Committee Room 3, Hendon Town Hall, The Burroughs, London NW4 4AX
Almost 20 years have passed since the adoption of the Personal Responsibility Work Opportunity Act in the United States, which made work requirements a condition of receiving cash assistance. The number of individuals - mainly single parent families - receiving social assistance declined dramatically, from about 11 million in 1997 to four million in 2015.
American policies inspired British policy makers on both sides of the political spectrum, from the New Deal for Young People (1997) to the Welfare Reform Act 2012 (stringent work requirements and increased use of benefit sanctions). Despite ongoing controversies regarding the negative impact of benefit sanctions on vulnerable claimants, Secretary of State for Work and Pensions Iain Duncan Smith says that the United Kingdom is a model of effective welfare policies. In the run up to the May 2015 general election, it is time to reassess the experience of welfare reform on both sides of the Atlantic, in political, economic, social and legal terms.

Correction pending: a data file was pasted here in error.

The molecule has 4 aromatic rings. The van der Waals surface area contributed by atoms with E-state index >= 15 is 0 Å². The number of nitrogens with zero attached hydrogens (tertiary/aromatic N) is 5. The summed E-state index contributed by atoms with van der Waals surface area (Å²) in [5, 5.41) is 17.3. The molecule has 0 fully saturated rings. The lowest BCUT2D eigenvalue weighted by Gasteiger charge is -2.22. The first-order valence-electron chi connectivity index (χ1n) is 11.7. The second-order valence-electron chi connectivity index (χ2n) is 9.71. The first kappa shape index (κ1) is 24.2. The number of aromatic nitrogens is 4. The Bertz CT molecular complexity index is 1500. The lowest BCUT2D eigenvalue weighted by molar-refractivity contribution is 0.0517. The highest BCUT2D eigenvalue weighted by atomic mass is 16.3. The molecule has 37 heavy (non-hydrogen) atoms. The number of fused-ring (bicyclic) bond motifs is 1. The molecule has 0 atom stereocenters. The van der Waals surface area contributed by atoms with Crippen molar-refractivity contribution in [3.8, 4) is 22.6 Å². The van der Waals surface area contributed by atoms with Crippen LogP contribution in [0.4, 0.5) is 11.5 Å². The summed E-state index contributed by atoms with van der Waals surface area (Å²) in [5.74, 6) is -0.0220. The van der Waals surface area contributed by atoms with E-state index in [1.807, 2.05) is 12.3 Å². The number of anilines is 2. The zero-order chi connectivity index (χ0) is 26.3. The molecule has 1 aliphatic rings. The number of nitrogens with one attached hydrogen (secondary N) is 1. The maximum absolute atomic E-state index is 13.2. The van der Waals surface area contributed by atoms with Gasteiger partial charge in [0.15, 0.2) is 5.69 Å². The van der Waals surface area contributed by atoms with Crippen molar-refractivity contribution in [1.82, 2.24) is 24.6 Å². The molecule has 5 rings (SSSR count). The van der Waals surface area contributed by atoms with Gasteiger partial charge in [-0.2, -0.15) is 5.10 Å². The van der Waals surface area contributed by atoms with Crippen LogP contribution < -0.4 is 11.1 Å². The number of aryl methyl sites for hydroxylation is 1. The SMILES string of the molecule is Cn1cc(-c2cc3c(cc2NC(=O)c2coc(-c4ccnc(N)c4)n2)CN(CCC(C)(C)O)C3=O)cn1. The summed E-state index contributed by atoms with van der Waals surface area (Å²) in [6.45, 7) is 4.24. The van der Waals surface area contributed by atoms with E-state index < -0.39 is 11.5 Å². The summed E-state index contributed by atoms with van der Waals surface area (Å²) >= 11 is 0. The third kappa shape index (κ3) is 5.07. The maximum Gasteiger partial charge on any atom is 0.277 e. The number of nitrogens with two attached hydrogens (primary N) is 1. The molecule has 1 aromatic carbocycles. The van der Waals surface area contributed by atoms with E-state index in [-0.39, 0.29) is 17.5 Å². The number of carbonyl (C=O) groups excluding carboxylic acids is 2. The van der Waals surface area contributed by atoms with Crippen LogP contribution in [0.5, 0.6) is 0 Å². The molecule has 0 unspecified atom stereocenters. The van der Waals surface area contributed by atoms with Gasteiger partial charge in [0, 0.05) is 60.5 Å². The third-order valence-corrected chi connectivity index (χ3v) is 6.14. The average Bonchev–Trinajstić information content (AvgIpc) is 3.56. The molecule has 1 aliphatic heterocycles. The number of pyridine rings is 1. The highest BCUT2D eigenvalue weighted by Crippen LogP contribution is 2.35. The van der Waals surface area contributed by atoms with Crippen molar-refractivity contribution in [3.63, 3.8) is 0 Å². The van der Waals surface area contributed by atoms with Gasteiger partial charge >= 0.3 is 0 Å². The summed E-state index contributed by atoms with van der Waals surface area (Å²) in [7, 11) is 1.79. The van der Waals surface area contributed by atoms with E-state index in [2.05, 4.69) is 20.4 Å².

This one-day conference concludes a two-year ESRC research project 'Welfare reform in the US and the UK: an interdisciplinary analysis' led by Associate Professor Dr Anne Daguerre. The research shows that the erosion of social assistance rights has been a central feature of social policy reforms in both countries, a trend that has not been reversed by the presidency of Barack Obama, with the notable exception of health care.
Speakers will include:
Dr Anne Daguerre, Associate Professor in the Business School at Middlesex University
Vicki Lens, Associate Professor, Columbia University School of Social Work
Tony Wilson, Policy Director, Center for Economic and Social Inclusion
Kenneth Stephens, Supervising Attorney, Legal Aid Society
Michael Spencer, Solicitor, Child Poverty Action Group
Richard Exell, Senior Policy Officer, Trades Union Congress
Attendance at this event is free. To register please click here.
Please note registration starts at 8.30am.